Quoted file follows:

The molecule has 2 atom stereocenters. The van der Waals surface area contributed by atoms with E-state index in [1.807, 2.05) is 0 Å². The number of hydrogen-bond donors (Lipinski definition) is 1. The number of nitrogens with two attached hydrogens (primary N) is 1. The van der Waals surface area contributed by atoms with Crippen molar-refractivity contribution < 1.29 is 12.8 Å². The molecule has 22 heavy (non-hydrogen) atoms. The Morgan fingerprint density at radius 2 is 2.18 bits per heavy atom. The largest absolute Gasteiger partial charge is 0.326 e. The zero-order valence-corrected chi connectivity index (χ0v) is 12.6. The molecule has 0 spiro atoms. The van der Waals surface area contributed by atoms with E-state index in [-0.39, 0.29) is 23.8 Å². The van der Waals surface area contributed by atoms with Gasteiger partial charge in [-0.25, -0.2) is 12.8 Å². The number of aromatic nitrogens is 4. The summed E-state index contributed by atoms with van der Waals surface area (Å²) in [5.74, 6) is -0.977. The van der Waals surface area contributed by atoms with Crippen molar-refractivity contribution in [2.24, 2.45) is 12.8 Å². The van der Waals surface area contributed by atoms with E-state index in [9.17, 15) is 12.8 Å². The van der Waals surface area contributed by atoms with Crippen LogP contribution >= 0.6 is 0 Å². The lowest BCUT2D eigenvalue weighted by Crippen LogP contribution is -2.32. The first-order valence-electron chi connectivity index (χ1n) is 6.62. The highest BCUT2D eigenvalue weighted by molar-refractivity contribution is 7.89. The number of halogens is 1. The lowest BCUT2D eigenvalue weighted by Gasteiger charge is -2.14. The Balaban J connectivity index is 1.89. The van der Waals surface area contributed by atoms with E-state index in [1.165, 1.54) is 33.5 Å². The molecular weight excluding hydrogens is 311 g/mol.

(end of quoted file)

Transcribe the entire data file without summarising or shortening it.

The molecule has 2 atom stereocenters. The van der Waals surface area contributed by atoms with E-state index in [1.807, 2.05) is 0 Å². The number of hydrogen-bond donors (Lipinski definition) is 1. The number of nitrogens with two attached hydrogens (primary N) is 1. The van der Waals surface area contributed by atoms with Crippen molar-refractivity contribution < 1.29 is 12.8 Å². The molecule has 22 heavy (non-hydrogen) atoms. The Morgan fingerprint density at radius 2 is 2.18 bits per heavy atom. The largest absolute Gasteiger partial charge is 0.326 e. The zero-order valence-corrected chi connectivity index (χ0v) is 12.6. The molecule has 0 spiro atoms. The van der Waals surface area contributed by atoms with E-state index in [-0.39, 0.29) is 23.8 Å². The van der Waals surface area contributed by atoms with Gasteiger partial charge in [-0.25, -0.2) is 12.8 Å². The number of aromatic nitrogens is 4. The summed E-state index contributed by atoms with van der Waals surface area (Å²) in [5.74, 6) is -0.977. The van der Waals surface area contributed by atoms with Crippen molar-refractivity contribution in [2.24, 2.45) is 12.8 Å². The van der Waals surface area contributed by atoms with E-state index in [9.17, 15) is 12.8 Å². The van der Waals surface area contributed by atoms with Crippen LogP contribution >= 0.6 is 0 Å². The lowest BCUT2D eigenvalue weighted by Crippen LogP contribution is -2.32. The first-order valence-electron chi connectivity index (χ1n) is 6.62. The highest BCUT2D eigenvalue weighted by molar-refractivity contribution is 7.89. The number of halogens is 1. The lowest BCUT2D eigenvalue weighted by Gasteiger charge is -2.14. The Balaban J connectivity index is 1.89. The van der Waals surface area contributed by atoms with E-state index in [1.165, 1.54) is 33.5 Å². The molecular weight excluding hydrogens is 311 g/mol.